Teams and larger real estate offices that cater to buyers tend to have multiple consultants with specialties in specific regions. For example, RE/MAX agent Charlie Leary is based in Panama City and can cover all the main property hot spots in the country, however he also has a team member in Bocas del Toro, and his office, RE/MAX Freedom, has offices in David and Boquete too. Of course, RE/MAX, with the number one network of offices in the world, has offices in all the other international locations like Paris, London, Geneva and New York.
Buyer’s agents have access to hard-to-find properties
Local estate agents don’t necessarily have every listing in a specific area because they work on behalf of sellers, meaning they only have the properties that sellers have listed with them. If you’re looking for property in a popular destination, it’s best to work with a buyer’s agent. Not only will they have a broader selection than local real estate agents, but they will also know about properties for sale that are unlisted. This is common when there’s a high-profile seller who wants to keep the sale of their property confidential.
They have the best connections, too
Buyer’s agents also boast established, trustworthy connections. They can reach out to the top estate agents, lawyers, and sellers in your destination. Also, since agents have relationships with developers and large property owners, they’ll be able to find out information about a property that you may not discover on your own. By getting in-depth information about a property before purchasing it, you can decide if you’re able to take on the building’s challenges or would rather keep looking.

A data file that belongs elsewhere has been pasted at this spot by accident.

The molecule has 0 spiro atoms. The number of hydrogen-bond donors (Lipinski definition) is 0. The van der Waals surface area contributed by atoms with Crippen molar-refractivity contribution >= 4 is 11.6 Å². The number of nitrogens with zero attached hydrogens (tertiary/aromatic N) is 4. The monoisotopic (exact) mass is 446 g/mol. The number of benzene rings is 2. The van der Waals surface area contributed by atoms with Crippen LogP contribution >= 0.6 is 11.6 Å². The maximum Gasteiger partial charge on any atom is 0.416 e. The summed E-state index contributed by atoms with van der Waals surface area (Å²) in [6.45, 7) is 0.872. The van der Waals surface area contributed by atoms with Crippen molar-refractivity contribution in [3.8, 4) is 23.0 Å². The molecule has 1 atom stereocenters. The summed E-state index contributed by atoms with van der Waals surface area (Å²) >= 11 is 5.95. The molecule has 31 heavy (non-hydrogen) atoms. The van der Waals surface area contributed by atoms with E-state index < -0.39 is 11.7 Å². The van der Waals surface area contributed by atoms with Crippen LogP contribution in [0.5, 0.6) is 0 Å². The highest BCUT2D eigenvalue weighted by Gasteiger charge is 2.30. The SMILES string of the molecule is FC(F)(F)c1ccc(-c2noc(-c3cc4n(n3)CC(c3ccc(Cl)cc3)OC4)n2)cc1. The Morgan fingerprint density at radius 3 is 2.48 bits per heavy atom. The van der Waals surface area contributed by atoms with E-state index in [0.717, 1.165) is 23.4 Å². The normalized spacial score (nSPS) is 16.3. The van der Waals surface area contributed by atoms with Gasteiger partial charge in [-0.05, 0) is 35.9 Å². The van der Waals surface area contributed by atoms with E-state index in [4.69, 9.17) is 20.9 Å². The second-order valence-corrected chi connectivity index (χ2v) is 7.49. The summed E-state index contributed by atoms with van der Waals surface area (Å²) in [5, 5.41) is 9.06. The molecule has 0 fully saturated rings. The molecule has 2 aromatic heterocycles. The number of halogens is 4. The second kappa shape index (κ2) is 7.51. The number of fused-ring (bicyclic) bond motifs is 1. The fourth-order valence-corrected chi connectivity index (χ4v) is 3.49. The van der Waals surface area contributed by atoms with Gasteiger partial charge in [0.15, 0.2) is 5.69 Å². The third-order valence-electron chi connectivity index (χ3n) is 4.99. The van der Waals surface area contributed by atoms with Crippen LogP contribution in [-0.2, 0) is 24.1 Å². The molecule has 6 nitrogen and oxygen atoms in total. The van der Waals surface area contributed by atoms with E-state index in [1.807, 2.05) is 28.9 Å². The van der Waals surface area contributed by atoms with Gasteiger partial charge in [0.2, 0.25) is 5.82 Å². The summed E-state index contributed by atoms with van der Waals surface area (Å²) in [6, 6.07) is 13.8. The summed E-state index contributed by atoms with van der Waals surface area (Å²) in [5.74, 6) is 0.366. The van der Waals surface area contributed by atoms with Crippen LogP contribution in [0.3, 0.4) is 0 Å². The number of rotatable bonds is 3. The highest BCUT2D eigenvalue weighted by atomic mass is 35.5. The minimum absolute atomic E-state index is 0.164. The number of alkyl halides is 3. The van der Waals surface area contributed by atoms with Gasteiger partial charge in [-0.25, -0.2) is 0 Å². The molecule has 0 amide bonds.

You don’t have to speak your destination’s language, Panamanian Spanish (yet)
While you will want to learn Spanish, you can go through the buying process without being fluent. Many agents are multilingual. They can speak your native language, the language of Panama, and additional languages if need be. This will be particularly helpful when trying to understand and negotiate finance, legal and tax issues.
Lots of effort goes into the research stage
A buyer’s agent often spends weeks or months researching a property for a client. That way, agents can accurately point out the strengths and weaknesses of the property so that you, the client, knows exactly what they’re getting into. When it’s time for the buyer to take a viewing trip, only the best, most suitable properties will be on your list. Handing over the research to a qualified and experienced Panama real estate agent means that you won’t be so wooed by a property’s high points (beach access, pool, heating, multiple outbuildings) that you miss drawbacks, like interior work that needs to be done or lack of parking for all your cars.
A buyer’s agent and his team will help with negotiations